Measures of SEP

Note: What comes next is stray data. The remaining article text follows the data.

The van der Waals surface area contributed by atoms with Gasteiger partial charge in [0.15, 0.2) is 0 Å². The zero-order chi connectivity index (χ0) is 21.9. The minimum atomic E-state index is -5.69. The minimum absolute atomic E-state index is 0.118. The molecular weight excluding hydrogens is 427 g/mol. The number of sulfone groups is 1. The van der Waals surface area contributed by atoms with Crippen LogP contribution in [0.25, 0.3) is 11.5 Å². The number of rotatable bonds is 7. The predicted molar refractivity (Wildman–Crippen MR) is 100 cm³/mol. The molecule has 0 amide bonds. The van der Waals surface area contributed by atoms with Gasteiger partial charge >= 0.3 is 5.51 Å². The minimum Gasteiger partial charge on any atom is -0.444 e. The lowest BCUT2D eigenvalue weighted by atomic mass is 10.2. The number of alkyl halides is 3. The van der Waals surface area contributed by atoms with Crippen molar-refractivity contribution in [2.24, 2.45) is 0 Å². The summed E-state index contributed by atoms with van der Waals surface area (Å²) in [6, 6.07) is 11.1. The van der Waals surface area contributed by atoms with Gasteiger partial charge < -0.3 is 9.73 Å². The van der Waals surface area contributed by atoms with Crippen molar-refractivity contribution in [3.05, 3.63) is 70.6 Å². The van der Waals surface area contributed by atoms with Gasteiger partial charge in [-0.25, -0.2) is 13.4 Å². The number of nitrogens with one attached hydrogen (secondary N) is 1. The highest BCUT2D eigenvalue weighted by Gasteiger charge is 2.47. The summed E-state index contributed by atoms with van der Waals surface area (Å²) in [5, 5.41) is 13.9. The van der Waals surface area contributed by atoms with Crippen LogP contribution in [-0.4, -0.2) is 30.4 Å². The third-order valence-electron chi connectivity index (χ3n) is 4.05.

SEP is commonly measured using information on either educational attainment, social class, income, or housing tenure. [18, 19] Actual income was not available in the HEAF study, but all participants had been asked annually about their perceptions of whether or not they were managing financially. All study participants were asked to describe their educational attainment at baseline by ticking the most appropriate of the following options: “No qualification/school only”; “Vocational training certificate”; “University degree or higher”. Social class was derived from self-reported occupation and industry amongst people in paid work at HEAF follow-up 4 (2017–2018), classified in accordance with the National Statistics Socio-economic classification (NS-SEC) [20]. Nine categories were used for analysis, namely “Managers, directors and senior officials”, “Professional occupations”, “Associate professional and technical occupations”, “Administrative and secretarial occupations”, “Skilled trades occupations”, “Caring, leisure and other service occupations”, “Sales and customer service occupations”, “Process, plant and machine operatives”, “Elementary occupations”. Housing tenure was self-reported at baseline as either “owned outright”, “owned with mortgage”, “rented” or “rented free”. Because of scarce data, “rented” and “rented free” were combined for the analyses (“living in rented accommodation”). Pre-pandemic self-perceived financial status was assessed at the latest pre-pandemic questionnaire (June 2019) with the following question: “How well are you managing financially?” with possible answers “living comfortably”, “doing alright”, “just about getting by”, “finding it difficult to make end meets”, “finding it very difficult to make end meets”. Because of sparse data in some categories, we recoded the variable as: “Living comfortably”, “Doing alright”, “Just about/struggling ”.